Tag Archives: Sandokan

Learn Italian in Song: Sandokan

  as sung by… Claudio Baglioni??? I noticed that someone had ended up on my site while searching for these lyrics. Sandokan, the Tiger of Malaysia, is an old favorte of mine, so I’m happy to fill this gap.The video above is a montage that gives you an idea what the TV show was like, Read More…

 

as sung by… Claudio Baglioni???

I noticed that someone had ended up on my site while searching for these lyrics. Sandokan, the Tiger of Malaysia, is an old favorte of mine, so I’m happy to fill this gap.The video above is a montage that gives you an idea what the TV show was like, using the song as recorded for the show. Below you’ll find a sing-along version!It’s not a great song in any way, but the show and song are fondly remembered by many (including me, though I saw it in later re-airings).
Più crudele è la guerra Crueler is war
e l’uomo sa cos’è la guerra And a man knows what is war
Caldo e tenero è l’amore Warm and tender is love
e l’uomo sa cos’è l’amore And a man knows what is love
Giù dal cielo scende un tuono A thunderbolt descends from heaven
tutto intorno un grande suono All around there’s a great sound
nasce il seme dalla pianta The seed is born from the plant
il grande albero adesso canta The great tree now sings
ritornello: refrain:
Corre il sangue nelle vene Blood runs in the veins
grande vento nella notte calda si alzerà A great wind will rise in the hot night
Sandokan Sandokan, Sandokan, Sandokan
giallo e’ il sole la forza mi dà The sun is yellow, it gives me strength
Sandokan Sandokan, Sandokan, Sandokan
dammi forza e ogni giorno ogni notte coraggio verrà Give me strength, and every day, every night courage will come.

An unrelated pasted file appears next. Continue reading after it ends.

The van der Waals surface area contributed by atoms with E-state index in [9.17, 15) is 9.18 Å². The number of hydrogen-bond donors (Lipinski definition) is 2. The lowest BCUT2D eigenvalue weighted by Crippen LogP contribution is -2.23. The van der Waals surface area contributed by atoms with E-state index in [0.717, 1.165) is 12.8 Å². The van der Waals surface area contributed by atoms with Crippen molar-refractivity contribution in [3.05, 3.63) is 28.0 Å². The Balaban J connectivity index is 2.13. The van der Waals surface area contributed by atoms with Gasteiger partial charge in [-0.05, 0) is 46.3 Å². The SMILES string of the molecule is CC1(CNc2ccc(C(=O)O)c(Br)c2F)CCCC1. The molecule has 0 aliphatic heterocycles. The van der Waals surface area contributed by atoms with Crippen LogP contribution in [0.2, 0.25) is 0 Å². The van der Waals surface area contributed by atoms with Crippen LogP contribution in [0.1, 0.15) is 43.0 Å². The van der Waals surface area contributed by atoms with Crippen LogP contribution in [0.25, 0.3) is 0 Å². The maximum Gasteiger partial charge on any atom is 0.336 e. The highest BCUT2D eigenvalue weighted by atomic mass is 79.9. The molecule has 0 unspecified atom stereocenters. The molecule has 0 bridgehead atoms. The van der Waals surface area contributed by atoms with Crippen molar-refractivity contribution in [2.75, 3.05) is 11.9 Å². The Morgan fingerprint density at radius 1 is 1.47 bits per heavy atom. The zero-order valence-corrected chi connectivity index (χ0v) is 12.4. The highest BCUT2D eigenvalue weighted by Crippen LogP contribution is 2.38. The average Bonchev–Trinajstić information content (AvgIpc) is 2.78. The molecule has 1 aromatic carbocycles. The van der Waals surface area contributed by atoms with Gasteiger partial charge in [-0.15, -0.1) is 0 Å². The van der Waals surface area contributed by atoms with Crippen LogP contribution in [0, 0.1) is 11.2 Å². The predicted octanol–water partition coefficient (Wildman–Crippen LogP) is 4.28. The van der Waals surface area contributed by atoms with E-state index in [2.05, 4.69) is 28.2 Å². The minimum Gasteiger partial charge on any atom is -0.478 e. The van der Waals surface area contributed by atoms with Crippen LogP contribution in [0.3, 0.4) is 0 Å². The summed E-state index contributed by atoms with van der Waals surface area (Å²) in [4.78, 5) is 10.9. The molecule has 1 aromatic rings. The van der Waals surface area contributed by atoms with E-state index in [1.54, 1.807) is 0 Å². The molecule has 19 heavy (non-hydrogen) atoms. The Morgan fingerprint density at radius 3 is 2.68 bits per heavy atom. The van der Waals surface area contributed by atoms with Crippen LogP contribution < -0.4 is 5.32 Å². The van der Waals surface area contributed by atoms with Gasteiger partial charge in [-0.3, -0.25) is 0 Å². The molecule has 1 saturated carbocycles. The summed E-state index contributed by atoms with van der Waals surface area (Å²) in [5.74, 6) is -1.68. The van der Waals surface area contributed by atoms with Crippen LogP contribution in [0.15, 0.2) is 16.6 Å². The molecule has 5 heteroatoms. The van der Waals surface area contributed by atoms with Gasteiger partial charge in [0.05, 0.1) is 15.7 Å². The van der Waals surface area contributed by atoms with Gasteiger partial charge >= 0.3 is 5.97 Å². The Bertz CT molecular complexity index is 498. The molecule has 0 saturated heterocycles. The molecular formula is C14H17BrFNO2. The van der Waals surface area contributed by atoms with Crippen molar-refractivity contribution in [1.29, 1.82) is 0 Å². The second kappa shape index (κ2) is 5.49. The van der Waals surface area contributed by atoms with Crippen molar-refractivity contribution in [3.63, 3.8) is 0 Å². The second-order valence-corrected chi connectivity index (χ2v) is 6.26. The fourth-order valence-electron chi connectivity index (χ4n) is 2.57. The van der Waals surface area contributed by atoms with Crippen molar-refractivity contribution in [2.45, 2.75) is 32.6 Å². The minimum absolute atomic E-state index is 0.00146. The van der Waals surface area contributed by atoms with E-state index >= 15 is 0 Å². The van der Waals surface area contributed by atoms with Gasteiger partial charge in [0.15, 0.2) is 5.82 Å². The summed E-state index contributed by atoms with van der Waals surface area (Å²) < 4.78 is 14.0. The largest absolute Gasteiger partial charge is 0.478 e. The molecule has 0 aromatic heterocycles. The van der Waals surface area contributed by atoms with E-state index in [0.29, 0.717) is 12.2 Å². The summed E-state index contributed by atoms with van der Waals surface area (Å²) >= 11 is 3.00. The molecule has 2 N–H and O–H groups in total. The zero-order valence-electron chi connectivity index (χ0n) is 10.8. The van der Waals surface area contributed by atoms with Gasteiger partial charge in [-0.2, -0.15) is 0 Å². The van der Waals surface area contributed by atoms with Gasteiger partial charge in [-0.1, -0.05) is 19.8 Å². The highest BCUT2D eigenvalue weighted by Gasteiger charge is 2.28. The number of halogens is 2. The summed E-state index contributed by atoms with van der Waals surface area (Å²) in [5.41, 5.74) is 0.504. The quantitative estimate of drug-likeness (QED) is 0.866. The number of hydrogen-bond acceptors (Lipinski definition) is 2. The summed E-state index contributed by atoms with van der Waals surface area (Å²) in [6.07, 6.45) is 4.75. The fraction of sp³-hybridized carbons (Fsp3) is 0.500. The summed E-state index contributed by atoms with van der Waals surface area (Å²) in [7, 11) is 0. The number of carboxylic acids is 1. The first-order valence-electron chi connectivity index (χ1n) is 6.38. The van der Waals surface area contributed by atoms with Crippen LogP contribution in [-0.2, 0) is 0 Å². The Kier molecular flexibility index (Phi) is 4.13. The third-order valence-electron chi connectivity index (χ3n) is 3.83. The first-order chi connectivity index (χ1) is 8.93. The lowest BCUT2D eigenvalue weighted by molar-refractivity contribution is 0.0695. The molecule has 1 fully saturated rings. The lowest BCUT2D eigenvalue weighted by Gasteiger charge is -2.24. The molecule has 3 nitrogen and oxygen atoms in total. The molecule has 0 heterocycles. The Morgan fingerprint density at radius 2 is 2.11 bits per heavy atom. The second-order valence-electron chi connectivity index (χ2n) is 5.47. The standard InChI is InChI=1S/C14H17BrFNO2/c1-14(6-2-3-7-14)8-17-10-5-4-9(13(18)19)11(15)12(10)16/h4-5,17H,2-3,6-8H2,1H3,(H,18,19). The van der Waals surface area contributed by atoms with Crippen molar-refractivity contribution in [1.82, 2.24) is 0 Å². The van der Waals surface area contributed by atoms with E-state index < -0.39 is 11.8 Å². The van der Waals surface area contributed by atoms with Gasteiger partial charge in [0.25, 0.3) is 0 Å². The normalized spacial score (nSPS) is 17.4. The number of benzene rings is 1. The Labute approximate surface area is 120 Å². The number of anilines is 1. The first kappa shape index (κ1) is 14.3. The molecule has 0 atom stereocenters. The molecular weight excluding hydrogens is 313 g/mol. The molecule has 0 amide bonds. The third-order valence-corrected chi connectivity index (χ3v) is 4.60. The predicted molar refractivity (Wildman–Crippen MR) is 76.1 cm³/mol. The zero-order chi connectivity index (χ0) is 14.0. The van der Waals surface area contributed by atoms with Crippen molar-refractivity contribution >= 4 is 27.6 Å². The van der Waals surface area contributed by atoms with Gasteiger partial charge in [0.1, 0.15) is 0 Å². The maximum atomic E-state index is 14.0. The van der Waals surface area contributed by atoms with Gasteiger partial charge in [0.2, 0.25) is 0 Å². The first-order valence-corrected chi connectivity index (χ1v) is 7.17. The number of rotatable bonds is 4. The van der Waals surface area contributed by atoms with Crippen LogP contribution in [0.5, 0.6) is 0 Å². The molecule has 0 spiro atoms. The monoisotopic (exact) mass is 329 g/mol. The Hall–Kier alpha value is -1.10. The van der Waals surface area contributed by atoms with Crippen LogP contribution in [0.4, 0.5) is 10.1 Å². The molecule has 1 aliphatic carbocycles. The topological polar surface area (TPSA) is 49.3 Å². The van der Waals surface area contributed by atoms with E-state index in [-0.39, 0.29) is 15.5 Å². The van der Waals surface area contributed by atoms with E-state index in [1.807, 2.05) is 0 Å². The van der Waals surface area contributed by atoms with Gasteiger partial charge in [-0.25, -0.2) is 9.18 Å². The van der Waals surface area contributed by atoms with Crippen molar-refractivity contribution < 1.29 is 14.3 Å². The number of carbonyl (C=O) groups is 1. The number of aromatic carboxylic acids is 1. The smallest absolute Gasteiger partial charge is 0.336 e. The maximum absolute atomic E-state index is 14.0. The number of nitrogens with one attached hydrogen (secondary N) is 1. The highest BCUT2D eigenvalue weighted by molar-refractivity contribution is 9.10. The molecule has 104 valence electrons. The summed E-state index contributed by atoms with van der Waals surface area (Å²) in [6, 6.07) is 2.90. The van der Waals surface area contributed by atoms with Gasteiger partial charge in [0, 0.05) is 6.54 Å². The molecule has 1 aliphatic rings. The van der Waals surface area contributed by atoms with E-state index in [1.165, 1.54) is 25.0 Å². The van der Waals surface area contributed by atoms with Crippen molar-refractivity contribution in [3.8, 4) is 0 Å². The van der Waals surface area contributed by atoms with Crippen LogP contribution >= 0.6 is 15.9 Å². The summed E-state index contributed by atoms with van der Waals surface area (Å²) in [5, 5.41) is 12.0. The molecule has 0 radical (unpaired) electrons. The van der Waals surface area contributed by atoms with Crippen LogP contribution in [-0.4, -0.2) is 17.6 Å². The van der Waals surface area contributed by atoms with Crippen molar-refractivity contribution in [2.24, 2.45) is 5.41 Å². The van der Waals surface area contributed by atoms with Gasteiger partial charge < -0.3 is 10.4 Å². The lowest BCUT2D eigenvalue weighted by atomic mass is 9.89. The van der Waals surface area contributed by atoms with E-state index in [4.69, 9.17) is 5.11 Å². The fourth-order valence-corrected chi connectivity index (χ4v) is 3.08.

La conchiglia suona piano The seashell sounds softly
il mare ormai è già lontano The sea is now far away
Sale e scende la marea The tide rises and falls
che tutto copre e tutto crea Which covers all and creates all.
buy the version by this group:
Oliver Onions - Oliver Onions - Sandokan

And the TV original:

Sandokan – an Italian Children’s Classic

We saw Pirates of the Caribbean in Italian, though I felt it lost something in translation. But it was fun, pretty much what you’d expect from a movie developed from an amusement park ride. And it reminded me that I’ve been meaning to write about Sandokan. Sandokan, a character created in 1883 by an imaginative Read More…

We saw Pirates of the Caribbean in Italian, though I felt it lost something in translation. But it was fun, pretty much what you’d expect from a movie developed from an amusement park ride. And it reminded me that I’ve been meaning to write about Sandokan.

Sandokan, a character created in 1883 by an imaginative but completely untravelled Italian named Emilio Salgari, is a Malaysian prince, deposed by the British and Dutch colonialists who have taken over his country. Unable to reclaim his throne, “the Tiger of Malaysia” takes to piracy, harassing the colonialists, along with his fearless band of seamen and his Portugese sidekick, Yanez.

I find very amusing the reversal on typical colonial literature of the period: here the baddies are the white men, such as the real historical character, James Brooke, the “White Rajah of Borneo.”

Salgari wrote over 80 novels, stories of adventure set in exotic lands from Malaysia to India to the Caribbean. His work enjoyed periods of great popularity in many languages and countries, but has only very recently begun to be translated into English. For those who read Italian, some works are available for download.

Sandokan was made into several TV miniseries in Italy in the 1970s, starring Kabir Bedi, a half-Indian half-Italian actor. Rather too tall for a Malaysian, but awfully handsome, so who’s complaining? Besides, the Englishman James Brooke was played by an Italian (who also once or twice played James’ Bond’s nemesis Blomfeld), and Yanez the Portugese by a Frenchman, and since the series was apparently shot in India, all the “Malaysians” must be Indian. Oh, well. Inaccuracies notwithstanding,the series is fun, and is available on DVD.

Pictures etc. from the TV series

learn the song!

Salgari was never high literature, and even in the original Italian the writing is a bit clumsy (how many times in one paragraph can you use the word cupo – dark?). You read these for the grand adventure tales they are, so, if that’s what floats your boat, I do recommend them – and now two of them are available in English:

Nov 24, 2007

The kind people at ROH Press wrote to let me know:

“ROH Press has just released a new modern translation of The Tigers of Mompracem. You can read sample chapters on our website.

Next year marks Sandokan’s 125th anniversary so we’ve also issued The Pirates of Malaysia  and The Two Tigers.”